The program started about four years ago with the class called “The Wisconsin Idea at Cerritos College” a virtual learning community.

“I got this class down pat, the New Zealand class is a little different and we are still working out the bugs,” Haas said.

The New Zealand class started this spring semester.

“Since we were still in New Zealand when the spring semester began and the coolest thing was being able to teach the first week of school here from New Zealand,” he said.

There is approximately 48 students currently enrolled in the class.

So far the program has received good reviews from students.

“Overall everyone likes the program. I do get students that like to repeat the class and sometimes I get a new batch of students who are not sure what the class in really about, but the overall reaction is good,” he said.

The new class called “Connecting Hemispheres: California and New Zealand” a virtual learning community.

The program set-up with New Zealand is a type of team teaching.

The teachers take turns lecturing about different topics and give discussion questions for students to start talking about between the two colleges. The teachers also talk to each other during the live teleconference and help the students gain a better understanding of what is being talked about.

To prepare for each virtual class, students are required to read and discuss issues and are asked certian questions in advance to prepare them to make their arguments.

Students from both countries ask questions to the instructors and they respond furthering the conversation topic more.

The two colleges use an online service called “Blackboard” which is a discussion board for the students to further the discussions in class and possibly start newer ideas.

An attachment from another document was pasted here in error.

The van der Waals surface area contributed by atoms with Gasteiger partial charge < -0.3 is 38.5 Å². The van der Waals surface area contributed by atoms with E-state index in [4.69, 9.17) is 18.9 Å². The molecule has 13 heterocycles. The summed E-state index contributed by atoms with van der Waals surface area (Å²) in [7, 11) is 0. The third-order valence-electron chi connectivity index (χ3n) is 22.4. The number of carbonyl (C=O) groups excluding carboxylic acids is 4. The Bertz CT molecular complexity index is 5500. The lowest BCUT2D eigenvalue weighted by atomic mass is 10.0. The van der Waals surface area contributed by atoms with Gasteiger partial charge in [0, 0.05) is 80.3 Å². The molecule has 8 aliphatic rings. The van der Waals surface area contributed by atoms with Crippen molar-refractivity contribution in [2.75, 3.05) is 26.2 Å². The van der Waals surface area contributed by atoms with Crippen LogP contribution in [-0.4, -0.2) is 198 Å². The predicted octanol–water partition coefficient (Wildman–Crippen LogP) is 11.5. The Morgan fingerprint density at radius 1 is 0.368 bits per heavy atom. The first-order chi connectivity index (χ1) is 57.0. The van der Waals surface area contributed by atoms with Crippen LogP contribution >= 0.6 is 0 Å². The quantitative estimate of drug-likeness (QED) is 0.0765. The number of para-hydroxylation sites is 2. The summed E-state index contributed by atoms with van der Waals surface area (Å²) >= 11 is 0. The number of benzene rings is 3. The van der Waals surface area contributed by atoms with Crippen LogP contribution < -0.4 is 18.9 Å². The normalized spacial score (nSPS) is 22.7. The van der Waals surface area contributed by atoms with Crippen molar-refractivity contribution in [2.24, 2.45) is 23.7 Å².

“It’s one thing to do the email exchange, but some of these live discussions have been a little heated,” Haas said as he was reflecting upon the recent debate about going to war with the students in both countries.

“I really want students to take advantage of the course, it helps us (Americans) sharpen our culture. In the United States we a have a very narrow prospective of how others feel about us,” he said.

Haas feels that prosepective is so important to history. He also says that we only get the facts in a normal history class and never really know how to interpret the facts that are given in lectures.

“One of the best things that Cerritos College has is diversity,” Haas said.

When teaming up with Wisconsin, we were looking at almost 96 percent of the students being white which did not offer as much diversity to us.

Joshua James is one of Haas’s student’s from “The Wisconsin Idea” class. When James reflected upon what the class meant to him this is what he said.

“It was a great experience for me. Most students see lectures as pretty dull and boring. But this was different. In order to not look like an idiot in front of the university students, you had to be prepared and be up on the material. It was an ongoing debate and you wanted to be prepared–I liked that,” James said.

There is always next semester to sign up for one of the interesting teleconference courses offered here at Cerritos College.

“I really need more public relations for the program so I can get more students and faculty interested in taking and teaching the class,” he said.

Haas wants to encourage his students to tell their friends about the class and pass the word around so more people can take the class.